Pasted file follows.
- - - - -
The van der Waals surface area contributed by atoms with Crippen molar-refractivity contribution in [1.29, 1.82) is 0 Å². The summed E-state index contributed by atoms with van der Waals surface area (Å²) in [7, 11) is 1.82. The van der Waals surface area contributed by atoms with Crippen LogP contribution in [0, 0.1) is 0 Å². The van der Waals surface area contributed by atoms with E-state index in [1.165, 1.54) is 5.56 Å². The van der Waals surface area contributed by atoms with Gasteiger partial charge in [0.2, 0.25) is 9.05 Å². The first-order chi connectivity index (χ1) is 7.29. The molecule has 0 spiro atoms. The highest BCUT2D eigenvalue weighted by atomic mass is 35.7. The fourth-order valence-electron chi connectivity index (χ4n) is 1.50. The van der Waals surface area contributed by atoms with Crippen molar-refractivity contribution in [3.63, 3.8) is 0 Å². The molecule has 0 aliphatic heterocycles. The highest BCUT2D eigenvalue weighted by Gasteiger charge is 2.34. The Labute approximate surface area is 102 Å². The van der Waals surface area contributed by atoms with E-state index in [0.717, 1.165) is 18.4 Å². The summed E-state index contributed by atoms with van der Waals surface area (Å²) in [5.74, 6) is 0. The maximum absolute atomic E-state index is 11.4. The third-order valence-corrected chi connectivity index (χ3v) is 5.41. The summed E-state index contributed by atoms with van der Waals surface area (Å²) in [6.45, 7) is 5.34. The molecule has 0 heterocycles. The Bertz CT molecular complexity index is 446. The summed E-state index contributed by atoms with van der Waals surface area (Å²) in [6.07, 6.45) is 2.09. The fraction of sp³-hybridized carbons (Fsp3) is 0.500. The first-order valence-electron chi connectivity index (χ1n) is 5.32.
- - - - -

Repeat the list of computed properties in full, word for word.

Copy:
The van der Waals surface area contributed by atoms with Crippen molar-refractivity contribution in [1.29, 1.82) is 0 Å². The summed E-state index contributed by atoms with van der Waals surface area (Å²) in [7, 11) is 1.82. The van der Waals surface area contributed by atoms with Crippen LogP contribution in [0, 0.1) is 0 Å². The van der Waals surface area contributed by atoms with E-state index in [1.165, 1.54) is 5.56 Å². The van der Waals surface area contributed by atoms with Gasteiger partial charge in [0.2, 0.25) is 9.05 Å². The first-order chi connectivity index (χ1) is 7.29. The molecule has 0 spiro atoms. The highest BCUT2D eigenvalue weighted by atomic mass is 35.7. The fourth-order valence-electron chi connectivity index (χ4n) is 1.50. The van der Waals surface area contributed by atoms with Crippen molar-refractivity contribution in [3.63, 3.8) is 0 Å². The molecule has 0 aliphatic heterocycles. The highest BCUT2D eigenvalue weighted by Gasteiger charge is 2.34. The Labute approximate surface area is 102 Å². The van der Waals surface area contributed by atoms with E-state index in [0.717, 1.165) is 18.4 Å². The summed E-state index contributed by atoms with van der Waals surface area (Å²) in [5.74, 6) is 0. The maximum absolute atomic E-state index is 11.4. The third-order valence-corrected chi connectivity index (χ3v) is 5.41. The summed E-state index contributed by atoms with van der Waals surface area (Å²) in [6.45, 7) is 5.34. The molecule has 0 heterocycles. The Bertz CT molecular complexity index is 446. The summed E-state index contributed by atoms with van der Waals surface area (Å²) in [6.07, 6.45) is 2.09. The fraction of sp³-hybridized carbons (Fsp3) is 0.500. The first-order valence-electron chi connectivity index (χ1n) is 5.32.